When you think of The Monkees, it’s easy to think about how they:
a) Didn’t write most of their own songs
b) Didn’t play most of their own instruments
c) Were created by TV executives to capitalize on the success of The Beatles
d) Were pretty cheesy, even by 1960s standards
But unfortunately those four truths get in the way of something that it takes a bit of digging to realize: one of the Monkees is a remarkable songwriter. My theory is if he hadn’t been a Monkee, he’d get a lot more respect.
Mike Nesmith is best known as the tall, knit capped, guitar playing Monkee. He was also the one most vocal about artistic integrity (he lost that battle), and incidentally, the son of the woman who invented Liquid Paper. What frustrated Nesmith about the Monkees was there they were, playing huge tours, selling millions of records -- but none of his music was considered worth singing. He considered himself a songwriter, he loved writing songs but when it came time to release the single it’d be a Neil Diamond song, or some other made-for-TV composition that would get the push. Like this one:
Finally it was Nesmith’s creative frustration that led to the band’s breakup and it was these bad feelings coupled with his tremendous wealth from the Liquid Paper fortune that kept him joining most of the Monkees reunion tours.
Nesmith knew his songs were good. He knew that they would freak out most Monkees fans, but he knew they were good.
Instead of writing bubblegum pop, or torch ballads, Nesmith had a deep love for country music. In the vein of artists like Townes Van Zandt, Gram Parsons and Jackson Browne he wrote simple but passionate country songs that were closer to Hank Williams than anything that was on country radio those days. But Nesmith never realized the success of those other people mentioned. Whenever people would review his records, no matter how glowing the review, he would always be mentioned as "ex-Monkee" Mike Nesmith which would immediatley tell the listener that this guy was a pre-fab phoney. No matter how good the songs were, he couldn’t escape "Daydream Believer."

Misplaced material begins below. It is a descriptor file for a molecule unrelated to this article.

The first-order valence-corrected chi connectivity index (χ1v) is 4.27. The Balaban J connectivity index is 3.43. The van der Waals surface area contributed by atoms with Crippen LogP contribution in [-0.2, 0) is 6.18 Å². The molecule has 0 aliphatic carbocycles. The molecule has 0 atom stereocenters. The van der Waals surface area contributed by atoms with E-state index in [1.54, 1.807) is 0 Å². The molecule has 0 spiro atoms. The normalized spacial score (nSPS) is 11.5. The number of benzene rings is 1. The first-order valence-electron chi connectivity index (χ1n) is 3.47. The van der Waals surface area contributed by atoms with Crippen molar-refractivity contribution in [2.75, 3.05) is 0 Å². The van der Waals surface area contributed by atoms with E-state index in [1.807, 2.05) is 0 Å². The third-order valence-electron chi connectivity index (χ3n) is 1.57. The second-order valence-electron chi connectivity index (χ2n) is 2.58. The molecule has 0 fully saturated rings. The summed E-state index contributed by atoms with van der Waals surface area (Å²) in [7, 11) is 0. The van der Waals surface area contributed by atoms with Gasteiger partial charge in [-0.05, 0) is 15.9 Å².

But take a listen to this song and you’ll hear a great country song. This is a song about asking for a reason when someone wants to leave you. It’s about knowing that they need to go and explore the world, but in reality they just want to be with you. It’s full of bravado, but a vulnerable, empathetic bravado coupled with an instantly singable melody.
Or on this song. Nesmith’s fragile falsetto in the early verse tells the story of a confused young woman involved in a relationship that is way over her head.
It’s a shame that Nesmith’s songs will never get the attention they deserve - simply because the mantle of ex-Monkee will never be lifted from his shoulders. The Monkees had some fabulous music, but it was well known that it wasn’t their music so any of their music would have to be void of any integrity as well. When you listen to Mike Nesmith, you hear that he was a victim of his past success.
A brief history of making fun of boy bands
The Monkees: ‘Prefab four’ had real music success
"Daddy's Song" performed by Davy Jones
The Encyclopedia of Fake Bands
on Oct 24, 2012